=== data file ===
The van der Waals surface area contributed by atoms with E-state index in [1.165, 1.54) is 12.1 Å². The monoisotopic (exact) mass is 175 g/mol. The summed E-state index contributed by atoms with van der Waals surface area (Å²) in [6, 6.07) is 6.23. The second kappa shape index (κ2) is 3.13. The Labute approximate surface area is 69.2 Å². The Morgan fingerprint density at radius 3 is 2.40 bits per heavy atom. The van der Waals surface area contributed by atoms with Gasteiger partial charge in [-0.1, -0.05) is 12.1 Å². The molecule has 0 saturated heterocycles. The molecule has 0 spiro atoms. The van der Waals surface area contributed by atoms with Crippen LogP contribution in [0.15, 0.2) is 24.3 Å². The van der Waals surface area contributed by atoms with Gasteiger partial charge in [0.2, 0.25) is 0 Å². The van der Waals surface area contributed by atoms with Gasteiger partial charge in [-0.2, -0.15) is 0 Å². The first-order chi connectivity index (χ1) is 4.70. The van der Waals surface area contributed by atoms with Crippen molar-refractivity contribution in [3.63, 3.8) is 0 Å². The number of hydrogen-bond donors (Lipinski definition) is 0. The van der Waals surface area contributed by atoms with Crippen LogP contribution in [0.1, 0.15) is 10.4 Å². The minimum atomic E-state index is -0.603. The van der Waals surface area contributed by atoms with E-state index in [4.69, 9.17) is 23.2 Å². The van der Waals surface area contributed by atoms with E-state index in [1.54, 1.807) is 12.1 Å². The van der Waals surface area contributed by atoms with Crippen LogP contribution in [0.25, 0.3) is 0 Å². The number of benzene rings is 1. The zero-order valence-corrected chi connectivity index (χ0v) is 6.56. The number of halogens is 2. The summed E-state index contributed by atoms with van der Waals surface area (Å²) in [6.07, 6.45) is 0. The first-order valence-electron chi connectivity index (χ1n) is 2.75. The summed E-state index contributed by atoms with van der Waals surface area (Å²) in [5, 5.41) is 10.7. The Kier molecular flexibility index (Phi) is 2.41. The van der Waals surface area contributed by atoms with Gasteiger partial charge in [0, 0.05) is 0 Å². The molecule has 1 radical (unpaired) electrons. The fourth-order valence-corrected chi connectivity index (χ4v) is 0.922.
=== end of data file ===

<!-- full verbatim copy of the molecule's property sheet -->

The van der Waals surface area contributed by atoms with E-state index in [1.165, 1.54) is 12.1 Å². The monoisotopic (exact) mass is 175 g/mol. The summed E-state index contributed by atoms with van der Waals surface area (Å²) in [6, 6.07) is 6.23. The second kappa shape index (κ2) is 3.13. The Labute approximate surface area is 69.2 Å². The Morgan fingerprint density at radius 3 is 2.40 bits per heavy atom. The van der Waals surface area contributed by atoms with Gasteiger partial charge in [-0.1, -0.05) is 12.1 Å². The molecule has 0 saturated heterocycles. The molecule has 0 spiro atoms. The van der Waals surface area contributed by atoms with Crippen LogP contribution in [0.15, 0.2) is 24.3 Å². The van der Waals surface area contributed by atoms with Gasteiger partial charge in [0.2, 0.25) is 0 Å². The van der Waals surface area contributed by atoms with Gasteiger partial charge in [-0.2, -0.15) is 0 Å². The first-order chi connectivity index (χ1) is 4.70. The van der Waals surface area contributed by atoms with Crippen molar-refractivity contribution in [3.63, 3.8) is 0 Å². The number of hydrogen-bond donors (Lipinski definition) is 0. The van der Waals surface area contributed by atoms with Crippen LogP contribution in [0.1, 0.15) is 10.4 Å². The minimum atomic E-state index is -0.603. The van der Waals surface area contributed by atoms with E-state index in [4.69, 9.17) is 23.2 Å². The van der Waals surface area contributed by atoms with E-state index in [1.54, 1.807) is 12.1 Å². The van der Waals surface area contributed by atoms with Crippen LogP contribution in [0.25, 0.3) is 0 Å². The number of benzene rings is 1. The zero-order valence-corrected chi connectivity index (χ0v) is 6.56. The number of halogens is 2. The summed E-state index contributed by atoms with van der Waals surface area (Å²) in [6.07, 6.45) is 0. The first-order valence-electron chi connectivity index (χ1n) is 2.75. The summed E-state index contributed by atoms with van der Waals surface area (Å²) in [5, 5.41) is 10.7. The Kier molecular flexibility index (Phi) is 2.41. The van der Waals surface area contributed by atoms with Gasteiger partial charge in [0, 0.05) is 0 Å². The molecule has 1 radical (unpaired) electrons. The fourth-order valence-corrected chi connectivity index (χ4v) is 0.922.